How digital twins can help achieve sustainability goals in construction | HCLTech

How digital twins can help achieve sustainability goals in construction

Santhosh Jayaram, Global Head of Sustainability, HCL Technologies, talks about how technology can help the building and construction sectors become more sustainable
5.3 min. read
Jaydeep Saha
Jaydeep Saha
Global Reporter, HCLTech
5.3 min. read
sustainability goals in construction

“As climate change continues to affect our daily lives, we urgently need to address the use of fossil fuels in energy production. Businesses and society no longer have a choice but to embrace sustainable approaches. Technology is a key enabler of this, as well as nature-based solutions, which must be developed. Fossil fuels must be replaced with renewable energy sources,” commented Santhosh Jayaram, Global Head, Sustainability, HCLTech.

The building and construction sectors are responsible for 39% of all global carbon emissions. By switching to next-generation technologies, such as digital twins, these sectors can reduce their carbon footprints. Digital twin technology allows developers to improve performance and efficiency without the requirement to build physical protypes.

According to a recent article in The Hindu, the integration of Building Information Modelling (BIM) which includes the use of digital twins, with energy performance is vital to achieving sustainability throughout the lifetime of a building. This involves collecting information about energy consumption, greenhouse gas emissions, water consumption, construction waste, and recyclability of building waste. As reporting standards and regulatory compliances for ESG Environmental, Social and Governance) reporting become more stringent, such technology-driven insights will become valuable resources.

Integrating environmental data with digital tools

For the construction sector to embrace sustainability, organizations need to integrate environmental data with digital tools.

Commenting on how the sector can achieve this, Jayaram said: “The way we manage infrastructure will impact the environment. Digital twins are an efficient way to manage infrastructure, as environmental data can easily be integrated into them. For example, in a dam site, digital twin technology can help to improve the sustainability of a dam by enhancing its productivity and efficiency, while ensuring it meets regulatory requirements. A digital twin of such a dam allows data analysis and monitoring systems to understand and target any problem before it occurs.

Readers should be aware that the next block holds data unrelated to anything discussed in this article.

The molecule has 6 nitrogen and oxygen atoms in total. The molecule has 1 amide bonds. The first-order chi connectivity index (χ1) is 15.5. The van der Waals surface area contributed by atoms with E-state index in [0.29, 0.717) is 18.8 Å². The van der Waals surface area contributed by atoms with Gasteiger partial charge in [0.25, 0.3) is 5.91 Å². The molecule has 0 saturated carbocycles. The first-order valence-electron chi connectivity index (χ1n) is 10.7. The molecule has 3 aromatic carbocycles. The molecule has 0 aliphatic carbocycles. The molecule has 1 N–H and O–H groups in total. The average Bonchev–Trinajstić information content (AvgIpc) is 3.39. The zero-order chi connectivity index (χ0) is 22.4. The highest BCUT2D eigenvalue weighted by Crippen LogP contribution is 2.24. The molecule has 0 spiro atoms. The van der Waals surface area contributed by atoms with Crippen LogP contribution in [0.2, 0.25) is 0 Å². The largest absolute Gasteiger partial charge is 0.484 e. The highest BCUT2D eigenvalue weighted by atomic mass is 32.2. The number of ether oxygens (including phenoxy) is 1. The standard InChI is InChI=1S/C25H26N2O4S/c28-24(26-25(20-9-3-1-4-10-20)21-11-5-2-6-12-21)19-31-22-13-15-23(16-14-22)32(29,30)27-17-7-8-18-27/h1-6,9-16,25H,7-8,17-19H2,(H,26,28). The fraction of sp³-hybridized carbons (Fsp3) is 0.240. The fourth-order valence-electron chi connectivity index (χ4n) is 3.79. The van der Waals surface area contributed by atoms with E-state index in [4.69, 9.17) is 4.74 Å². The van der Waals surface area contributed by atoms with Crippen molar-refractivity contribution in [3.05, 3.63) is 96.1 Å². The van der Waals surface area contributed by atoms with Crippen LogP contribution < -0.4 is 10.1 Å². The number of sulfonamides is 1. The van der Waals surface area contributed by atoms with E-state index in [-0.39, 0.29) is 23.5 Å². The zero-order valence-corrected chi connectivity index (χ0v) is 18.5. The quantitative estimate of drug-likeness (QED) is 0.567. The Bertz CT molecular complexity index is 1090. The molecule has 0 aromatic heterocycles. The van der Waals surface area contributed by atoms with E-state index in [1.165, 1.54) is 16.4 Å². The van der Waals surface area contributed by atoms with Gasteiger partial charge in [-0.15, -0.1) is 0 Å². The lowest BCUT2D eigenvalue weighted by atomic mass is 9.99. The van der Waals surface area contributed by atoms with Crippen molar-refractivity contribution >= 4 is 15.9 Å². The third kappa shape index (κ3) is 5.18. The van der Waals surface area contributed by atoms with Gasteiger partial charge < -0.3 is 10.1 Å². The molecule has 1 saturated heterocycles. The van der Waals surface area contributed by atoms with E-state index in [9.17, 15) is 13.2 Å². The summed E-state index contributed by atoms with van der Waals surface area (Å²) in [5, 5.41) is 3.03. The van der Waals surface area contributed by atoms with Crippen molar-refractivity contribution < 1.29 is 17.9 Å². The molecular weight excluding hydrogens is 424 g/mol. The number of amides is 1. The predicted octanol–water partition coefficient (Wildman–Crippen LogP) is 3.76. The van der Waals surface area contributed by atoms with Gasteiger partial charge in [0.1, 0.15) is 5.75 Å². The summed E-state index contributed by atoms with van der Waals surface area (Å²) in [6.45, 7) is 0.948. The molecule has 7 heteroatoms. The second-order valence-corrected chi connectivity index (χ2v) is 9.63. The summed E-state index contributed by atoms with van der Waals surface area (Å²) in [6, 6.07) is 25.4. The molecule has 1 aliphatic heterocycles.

Digital twin technology can also be leveraged to save trees. The city of Mendoza in Argentina, for example, used drones to collect images of the whole city and its infrastructure. These drones can analyze the trees with a reality mesh model. It can monitor the condition of the trees virtually through their digital twin.

A similar model could save trees even when a dam gets constructed, by mapping the area. The 3D image of the dam could be used to check the exact space required, as well as curb the number of trees felled.

Using the design phase to improve building performance

Jayaram continued: “Although digital twin technology is in the early stages of its maturity cycle in the construction industry, it is gaining traction. Digital twin technology combines data from multiple sources to model the facilities of a building and simulate operations before and after construction. By combining 3D scanned point-cloud data with photorealistic visualizations, process and instrumentation diagram (PNID) data and IoT data, digital models can be produced that can simulate various operations. These simulations can help predict maintenance and replacement of equipment patterns.

“Building owners and managers can now export data and information directly into the life-cycle assessment tools, allowing them to analyze and report carbon emissions. The analysis can also help to establish how structural design changes impact the life cycle of a building.”

HCLTech’s plans

HCLTech is prioritizing sustainable product design, as part of its commitment to reducing waste. By leveraging digital twin, extended reality (XR), and simulations HCLTech is helping reduce it and its customers’ material waste and carbon emission during the design phase of product development.

Looking at the larger sustainability picture, the company aims to be net-zero by 2040. To achieve this goal, the organization plans to move 80% of its operations to renewable energy sources by 2030.

On the path to net-zero, renewables will be HCLTech's top priority.

Energy-efficient buildings will be second, followed by eco-efficiency (water, waste, paper etc.), EV, the reduced emission from purchased goods and services, and nature-based sequestering projects.

For more details on HCLTech’s sustainability ambitions, read here.

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